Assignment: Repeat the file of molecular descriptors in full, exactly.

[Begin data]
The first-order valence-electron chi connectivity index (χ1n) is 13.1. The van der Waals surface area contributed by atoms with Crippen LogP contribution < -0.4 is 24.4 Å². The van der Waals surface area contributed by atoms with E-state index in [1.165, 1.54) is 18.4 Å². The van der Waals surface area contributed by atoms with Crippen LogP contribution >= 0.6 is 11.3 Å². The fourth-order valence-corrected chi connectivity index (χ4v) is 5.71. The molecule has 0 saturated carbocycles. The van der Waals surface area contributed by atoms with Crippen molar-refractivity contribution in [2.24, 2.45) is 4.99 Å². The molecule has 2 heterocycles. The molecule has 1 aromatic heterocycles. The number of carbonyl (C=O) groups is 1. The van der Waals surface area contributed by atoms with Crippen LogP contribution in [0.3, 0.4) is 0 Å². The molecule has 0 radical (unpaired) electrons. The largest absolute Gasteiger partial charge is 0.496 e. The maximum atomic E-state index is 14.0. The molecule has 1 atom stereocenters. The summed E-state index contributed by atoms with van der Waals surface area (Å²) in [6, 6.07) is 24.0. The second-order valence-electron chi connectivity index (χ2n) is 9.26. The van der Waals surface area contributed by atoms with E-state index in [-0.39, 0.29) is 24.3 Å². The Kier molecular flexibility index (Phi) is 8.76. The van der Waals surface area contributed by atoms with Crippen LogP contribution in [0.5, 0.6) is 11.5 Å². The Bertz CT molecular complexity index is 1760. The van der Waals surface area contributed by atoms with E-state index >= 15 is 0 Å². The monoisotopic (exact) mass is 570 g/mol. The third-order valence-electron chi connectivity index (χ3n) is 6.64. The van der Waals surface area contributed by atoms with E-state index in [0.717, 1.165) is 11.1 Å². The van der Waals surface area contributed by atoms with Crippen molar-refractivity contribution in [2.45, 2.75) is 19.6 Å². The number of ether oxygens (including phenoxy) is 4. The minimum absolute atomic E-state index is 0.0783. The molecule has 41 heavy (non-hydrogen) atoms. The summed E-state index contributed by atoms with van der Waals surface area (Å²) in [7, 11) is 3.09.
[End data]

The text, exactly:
The first-order valence-electron chi connectivity index (χ1n) is 13.1. The van der Waals surface area contributed by atoms with Crippen LogP contribution < -0.4 is 24.4 Å². The van der Waals surface area contributed by atoms with E-state index in [1.165, 1.54) is 18.4 Å². The van der Waals surface area contributed by atoms with Crippen LogP contribution >= 0.6 is 11.3 Å². The fourth-order valence-corrected chi connectivity index (χ4v) is 5.71. The molecule has 0 saturated carbocycles. The van der Waals surface area contributed by atoms with Crippen molar-refractivity contribution in [2.24, 2.45) is 4.99 Å². The molecule has 2 heterocycles. The molecule has 1 aromatic heterocycles. The number of carbonyl (C=O) groups is 1. The van der Waals surface area contributed by atoms with Crippen LogP contribution in [0.3, 0.4) is 0 Å². The molecule has 0 radical (unpaired) electrons. The largest absolute Gasteiger partial charge is 0.496 e. The maximum atomic E-state index is 14.0. The molecule has 1 atom stereocenters. The summed E-state index contributed by atoms with van der Waals surface area (Å²) in [6, 6.07) is 24.0. The second-order valence-electron chi connectivity index (χ2n) is 9.26. The van der Waals surface area contributed by atoms with E-state index in [-0.39, 0.29) is 24.3 Å². The Kier molecular flexibility index (Phi) is 8.76. The van der Waals surface area contributed by atoms with Crippen LogP contribution in [0.5, 0.6) is 11.5 Å². The Bertz CT molecular complexity index is 1760. The van der Waals surface area contributed by atoms with E-state index >= 15 is 0 Å². The monoisotopic (exact) mass is 570 g/mol. The third-order valence-electron chi connectivity index (χ3n) is 6.64. The van der Waals surface area contributed by atoms with E-state index in [0.717, 1.165) is 11.1 Å². The van der Waals surface area contributed by atoms with Crippen molar-refractivity contribution in [2.45, 2.75) is 19.6 Å². The number of ether oxygens (including phenoxy) is 4. The minimum absolute atomic E-state index is 0.0783. The molecule has 41 heavy (non-hydrogen) atoms. The summed E-state index contributed by atoms with van der Waals surface area (Å²) in [7, 11) is 3.09.